Hagia Sophia

Hagia Sofia at night (photo by C Klug, March 2012)


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Istanbul, Turkey


Three years ago we visited Istanbul for several days at the end of our cruise. What a wonderful place, full of culture and history.

We will only have a day in port, departing at 6 pm, as this is the transition port between the two cruises. David and Lynn will be joining us here after spending a few days in Istanbul. We had the opportunity to see most of the Sultanahmet area in 2012, but we did not get to the Grand Bazaar. We hope to get off the ship for a few hours and go over to the bazaar and perhaps stop by the AyaSofya Hamam in the square where we had our Turkish baths. There was a bath bowl we should have purchased when we were there and neither of us did it. So a chance to get one while in Istanbul! Or maybe go see the Suleymaniye Mosque?




Grand Bazaar
Grand Bazaar Map - Istanbul
Istanbul Map

Süleymaniye Mosque - (photo from Wikipedia)

Top photos above from Grand Bazaar website (link below)




What we plan to do:

The Grand Bazaar (Kapalıçarşı) in Istanbul is one of the largest covered markets in the world with 60 streets and 5,000 shops, and attracts between 250,000 and 400,000 visitors daily. It is well known for its jewellery, hand-painted ceramics, carpets, embroideries, spices and antique shops. Many of the stalls in the bazaar are grouped by type of goods, with special areas for leather, gold jewellery and the like. The bazaar has been an important trading centre since 1461 and its labyrinthine vaults feature two bedestens (domed buildings), the first of which was constructed between 1455 and 1461 by the order of Sultan Mehmed the Conqueror. The bazaar was vastly enlarged in the 16th century, during the reign of Sultan Suleiman the Magnificent, and in 1894 underwent a major restoration following an earthquake. (From the Grand Bazaar website)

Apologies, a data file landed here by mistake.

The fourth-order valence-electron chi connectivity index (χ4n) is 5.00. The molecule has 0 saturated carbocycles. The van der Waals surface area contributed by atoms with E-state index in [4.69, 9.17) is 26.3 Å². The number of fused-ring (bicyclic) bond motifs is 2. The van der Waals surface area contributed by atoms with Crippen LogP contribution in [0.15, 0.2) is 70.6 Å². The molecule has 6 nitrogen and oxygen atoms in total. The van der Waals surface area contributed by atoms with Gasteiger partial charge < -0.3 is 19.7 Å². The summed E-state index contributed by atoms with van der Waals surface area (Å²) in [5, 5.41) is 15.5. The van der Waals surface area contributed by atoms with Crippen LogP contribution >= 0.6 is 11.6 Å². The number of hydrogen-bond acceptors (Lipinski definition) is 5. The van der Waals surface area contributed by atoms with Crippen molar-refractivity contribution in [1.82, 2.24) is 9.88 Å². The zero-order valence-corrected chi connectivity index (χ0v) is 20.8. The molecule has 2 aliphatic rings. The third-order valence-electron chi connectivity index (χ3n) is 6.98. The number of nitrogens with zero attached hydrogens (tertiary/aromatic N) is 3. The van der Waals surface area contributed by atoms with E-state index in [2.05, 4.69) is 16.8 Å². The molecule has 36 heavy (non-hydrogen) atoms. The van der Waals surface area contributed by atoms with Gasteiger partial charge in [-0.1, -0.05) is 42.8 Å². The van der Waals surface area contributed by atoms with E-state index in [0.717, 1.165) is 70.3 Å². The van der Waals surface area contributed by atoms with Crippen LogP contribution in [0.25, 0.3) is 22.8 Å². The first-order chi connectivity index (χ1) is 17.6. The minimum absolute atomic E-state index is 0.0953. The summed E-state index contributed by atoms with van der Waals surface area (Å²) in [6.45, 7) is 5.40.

Süleymaniye Mosque

"The Süleymaniye Mosque, built on the order of Sultan Süleyman (Süleyman the Magnificent), "was fortunate to be able to draw on the talents of the architectural genius of Mimar Sinan" (481 Traditions and Encounters: Brief Global History). The construction work began in 1550 and the mosque was finished in 1558.

This "vast religious complex called the Süleymaniye...blended Islamic and Byzantine architectural elements. It combines tall, slender minarets with large domed buildings supported by half domes in the style of the Byzantine church Hagia Sophia (which the Ottomans converted into the mosque of Aya Sofya)" (481 Traditions and Encounters: Brief Global History).

The design of the Süleymaniye also plays on Suleyman's self-conscious representation of himself as a 'second Solomon.' It references the Dome of the Rock, which was built on the site of the Temple of Solomon, as well as Justinian's boast upon the completion of the Hagia Sophia: "Solomon, I have surpassed thee!" The Süleymaniye, similar in magnificence to the preceding structures, asserts Suleyman's historical importance. The structure is nevertheless smaller in size than its older archetype, the Hagia Sophia." (From Wikipedia)





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Page Created: 10 August 2014

Page Updated: 16 February 2015

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